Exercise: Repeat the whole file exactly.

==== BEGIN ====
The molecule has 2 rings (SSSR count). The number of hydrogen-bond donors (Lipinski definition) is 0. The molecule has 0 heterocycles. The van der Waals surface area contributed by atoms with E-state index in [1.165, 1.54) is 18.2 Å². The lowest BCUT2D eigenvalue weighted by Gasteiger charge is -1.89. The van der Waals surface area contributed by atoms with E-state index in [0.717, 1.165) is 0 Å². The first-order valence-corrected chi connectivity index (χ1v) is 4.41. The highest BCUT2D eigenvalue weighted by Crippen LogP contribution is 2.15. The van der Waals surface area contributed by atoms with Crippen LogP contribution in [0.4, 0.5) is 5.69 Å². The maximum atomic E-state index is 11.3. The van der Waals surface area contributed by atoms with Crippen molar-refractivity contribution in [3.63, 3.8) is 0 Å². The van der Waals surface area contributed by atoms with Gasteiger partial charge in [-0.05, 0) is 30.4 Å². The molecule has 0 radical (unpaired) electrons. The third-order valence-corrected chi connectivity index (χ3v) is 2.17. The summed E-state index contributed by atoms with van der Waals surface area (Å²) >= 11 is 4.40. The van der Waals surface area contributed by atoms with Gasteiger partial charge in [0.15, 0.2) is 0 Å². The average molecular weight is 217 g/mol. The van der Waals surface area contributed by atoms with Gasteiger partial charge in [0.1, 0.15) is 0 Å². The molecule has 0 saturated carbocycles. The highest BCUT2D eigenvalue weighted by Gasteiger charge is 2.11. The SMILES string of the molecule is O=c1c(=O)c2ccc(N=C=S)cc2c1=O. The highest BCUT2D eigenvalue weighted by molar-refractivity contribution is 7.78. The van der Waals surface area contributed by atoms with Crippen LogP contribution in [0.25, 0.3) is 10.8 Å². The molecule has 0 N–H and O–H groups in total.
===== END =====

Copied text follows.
The molecule has 2 rings (SSSR count). The number of hydrogen-bond donors (Lipinski definition) is 0. The molecule has 0 heterocycles. The van der Waals surface area contributed by atoms with E-state index in [1.165, 1.54) is 18.2 Å². The lowest BCUT2D eigenvalue weighted by Gasteiger charge is -1.89. The van der Waals surface area contributed by atoms with E-state index in [0.717, 1.165) is 0 Å². The first-order valence-corrected chi connectivity index (χ1v) is 4.41. The highest BCUT2D eigenvalue weighted by Crippen LogP contribution is 2.15. The van der Waals surface area contributed by atoms with Crippen LogP contribution in [0.4, 0.5) is 5.69 Å². The maximum atomic E-state index is 11.3. The van der Waals surface area contributed by atoms with Crippen molar-refractivity contribution in [3.63, 3.8) is 0 Å². The van der Waals surface area contributed by atoms with Gasteiger partial charge in [-0.05, 0) is 30.4 Å². The molecule has 0 radical (unpaired) electrons. The third-order valence-corrected chi connectivity index (χ3v) is 2.17. The summed E-state index contributed by atoms with van der Waals surface area (Å²) >= 11 is 4.40. The van der Waals surface area contributed by atoms with Gasteiger partial charge in [0.15, 0.2) is 0 Å². The average molecular weight is 217 g/mol. The van der Waals surface area contributed by atoms with Gasteiger partial charge in [0.1, 0.15) is 0 Å². The molecule has 0 saturated carbocycles. The highest BCUT2D eigenvalue weighted by Gasteiger charge is 2.11. The SMILES string of the molecule is O=c1c(=O)c2ccc(N=C=S)cc2c1=O. The highest BCUT2D eigenvalue weighted by molar-refractivity contribution is 7.78. The van der Waals surface area contributed by atoms with Crippen LogP contribution in [0.25, 0.3) is 10.8 Å². The molecule has 0 N–H and O–H groups in total.